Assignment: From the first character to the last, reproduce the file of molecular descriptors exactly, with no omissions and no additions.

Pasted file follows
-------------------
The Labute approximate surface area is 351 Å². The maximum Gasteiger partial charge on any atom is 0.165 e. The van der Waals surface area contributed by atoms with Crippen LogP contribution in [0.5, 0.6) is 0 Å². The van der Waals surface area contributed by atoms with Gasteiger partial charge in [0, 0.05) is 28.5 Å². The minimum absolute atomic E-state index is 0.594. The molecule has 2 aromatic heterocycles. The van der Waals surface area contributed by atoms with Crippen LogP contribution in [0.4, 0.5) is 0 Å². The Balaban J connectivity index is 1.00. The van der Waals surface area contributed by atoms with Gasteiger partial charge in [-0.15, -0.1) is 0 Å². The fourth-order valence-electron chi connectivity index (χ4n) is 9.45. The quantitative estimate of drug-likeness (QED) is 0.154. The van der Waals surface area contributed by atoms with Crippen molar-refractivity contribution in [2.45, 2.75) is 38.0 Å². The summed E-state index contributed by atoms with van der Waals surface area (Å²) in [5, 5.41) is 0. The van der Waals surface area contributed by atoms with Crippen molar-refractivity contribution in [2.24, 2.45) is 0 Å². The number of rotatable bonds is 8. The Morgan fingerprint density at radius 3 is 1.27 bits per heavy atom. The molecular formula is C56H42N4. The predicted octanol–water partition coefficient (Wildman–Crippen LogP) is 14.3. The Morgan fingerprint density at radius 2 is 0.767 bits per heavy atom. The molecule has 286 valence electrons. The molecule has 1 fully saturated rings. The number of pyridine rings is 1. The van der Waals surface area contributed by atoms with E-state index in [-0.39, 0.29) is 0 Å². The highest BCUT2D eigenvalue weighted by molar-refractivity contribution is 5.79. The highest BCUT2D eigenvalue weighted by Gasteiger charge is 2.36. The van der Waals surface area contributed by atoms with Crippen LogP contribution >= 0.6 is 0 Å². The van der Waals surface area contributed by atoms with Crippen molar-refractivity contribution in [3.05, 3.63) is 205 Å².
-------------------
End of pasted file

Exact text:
The Labute approximate surface area is 351 Å². The maximum Gasteiger partial charge on any atom is 0.165 e. The van der Waals surface area contributed by atoms with Crippen LogP contribution in [0.5, 0.6) is 0 Å². The van der Waals surface area contributed by atoms with Gasteiger partial charge in [0, 0.05) is 28.5 Å². The minimum absolute atomic E-state index is 0.594. The molecule has 2 aromatic heterocycles. The van der Waals surface area contributed by atoms with Crippen LogP contribution in [0.4, 0.5) is 0 Å². The Balaban J connectivity index is 1.00. The van der Waals surface area contributed by atoms with Gasteiger partial charge in [-0.15, -0.1) is 0 Å². The fourth-order valence-electron chi connectivity index (χ4n) is 9.45. The quantitative estimate of drug-likeness (QED) is 0.154. The van der Waals surface area contributed by atoms with Crippen molar-refractivity contribution in [2.45, 2.75) is 38.0 Å². The summed E-state index contributed by atoms with van der Waals surface area (Å²) in [5, 5.41) is 0. The van der Waals surface area contributed by atoms with Crippen molar-refractivity contribution in [2.24, 2.45) is 0 Å². The number of rotatable bonds is 8. The Morgan fingerprint density at radius 3 is 1.27 bits per heavy atom. The molecular formula is C56H42N4. The predicted octanol–water partition coefficient (Wildman–Crippen LogP) is 14.3. The Morgan fingerprint density at radius 2 is 0.767 bits per heavy atom. The molecule has 286 valence electrons. The molecule has 1 fully saturated rings. The number of pyridine rings is 1. The van der Waals surface area contributed by atoms with E-state index in [-0.39, 0.29) is 0 Å². The highest BCUT2D eigenvalue weighted by molar-refractivity contribution is 5.79. The highest BCUT2D eigenvalue weighted by Gasteiger charge is 2.36. The van der Waals surface area contributed by atoms with Crippen LogP contribution >= 0.6 is 0 Å². The van der Waals surface area contributed by atoms with Crippen molar-refractivity contribution in [3.05, 3.63) is 205 Å².